Ben: 02:32 But, if you’re able to go ahead and spend $100,000 on video, you can get, probably, more of a 10X return on that spend, than a 5X return, because you’re able to do more with what you’re creating. So, with that additional spend, you can actually go from making one decent video, to several decent videos. But also, complementary content that helps drive eyes to those anchor pieces of content that you really want people to see. So, there’s kind of this hockey stick effect that happens. Where, for your first dollars that you’re spending … Or, actually, I guess for you it would be, for your first dollars that you’re spending, the return is probably pretty flat. Then, there’s a sharp curve. Then, of course, at some point it’s going to level off a little bit, after you’ve spent, who knows, $500,000.
Ben: 03:21 But, there’s definitely this window there, where you’ve got a sharper return on the investment that you’re making. So, highly recommend taking that extra leap and putting more commitment into promoting the content that you’re making. Now, in our experience, sales teams probably don’t even have any hard budget they’re working with.
Ben: 03:37 Whatever they need to spend to increase revenue, they’ve got a green light to do so. So, let’s talk a little bit more about return on investment with sales teams. So, let’s say you’re the same $5M a year revenue company, and you’ve got a 100 day sales cycle. If, by utilizing video, we can shave 10 days off of that sales cycle, get it down to 90 days. Then, theoretically, you should be able to generate 10% more revenue. So, we’re talking about $500,000 in additional revenue. So, I would maybe spend $499,999 on video to do that, or whatever ROI you feel is comfortable. Now, that’s just one way that video can help sales, and there’s all kinds of ways we can talk about maximizing that potential upside.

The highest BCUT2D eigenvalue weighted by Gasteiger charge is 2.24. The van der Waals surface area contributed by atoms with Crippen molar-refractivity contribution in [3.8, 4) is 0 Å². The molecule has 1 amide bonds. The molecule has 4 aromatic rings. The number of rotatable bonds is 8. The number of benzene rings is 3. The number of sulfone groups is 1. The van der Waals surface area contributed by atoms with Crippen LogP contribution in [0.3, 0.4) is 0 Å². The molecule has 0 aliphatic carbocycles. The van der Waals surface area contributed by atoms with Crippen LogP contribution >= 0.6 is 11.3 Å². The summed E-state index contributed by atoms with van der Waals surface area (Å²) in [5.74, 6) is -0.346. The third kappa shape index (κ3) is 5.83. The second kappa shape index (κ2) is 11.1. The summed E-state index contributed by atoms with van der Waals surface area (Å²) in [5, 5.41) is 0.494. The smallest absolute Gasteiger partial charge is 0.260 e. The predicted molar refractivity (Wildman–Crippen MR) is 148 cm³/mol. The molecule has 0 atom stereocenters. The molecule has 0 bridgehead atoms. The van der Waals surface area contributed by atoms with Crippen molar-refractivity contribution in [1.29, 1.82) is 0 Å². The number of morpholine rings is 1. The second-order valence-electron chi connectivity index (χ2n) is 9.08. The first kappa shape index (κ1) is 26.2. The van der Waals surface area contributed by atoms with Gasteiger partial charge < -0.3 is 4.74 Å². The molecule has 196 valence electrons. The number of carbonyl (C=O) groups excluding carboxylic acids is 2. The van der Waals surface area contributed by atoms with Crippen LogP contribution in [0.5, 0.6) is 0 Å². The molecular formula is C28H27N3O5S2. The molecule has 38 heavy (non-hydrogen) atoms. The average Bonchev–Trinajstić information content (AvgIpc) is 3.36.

Ben: 04:22 Now, with customer experience teams, it’s a little bit different. Customer experience teams, I like to look at it as more, “How do you treat both sides of the equation?”
Ben: 04:31 So, a lot of customer experience teams are focused on answering support tickets. It’s time to answer, and how many more people am I going to need to put in place to answer the support tickets that we’ve got in place?
Ben: 04:44 So, I prefer to look at it as how do you minimize the support tickets that you’ve got? To answer more support tickets, you’ve gotta put more people, more time, more money into that. To minimize the support tickets. You can offset that. So, if we could set up a video FAQ. Some person to person video conversations, where one-on-one questions can be asked. But, also then, led to a playlist that shows you how to fix certain things.
Ben: 05:13 To head that off before it becomes a support ticket. Now you’re looking at the opportunity cost of what it would take to treat the volume that’s there, versus preventing that volume from growing in the first place. So, to try to some up. For marketing, 10% of your annual revenue, 20% of that, marketing budget, that’s your spend.
Ben: 05:32 For sales, think of the potential upside, and for customer experience, opportunity cost. So, I hope that answered your question. We’ll see you next time. You’re welcome.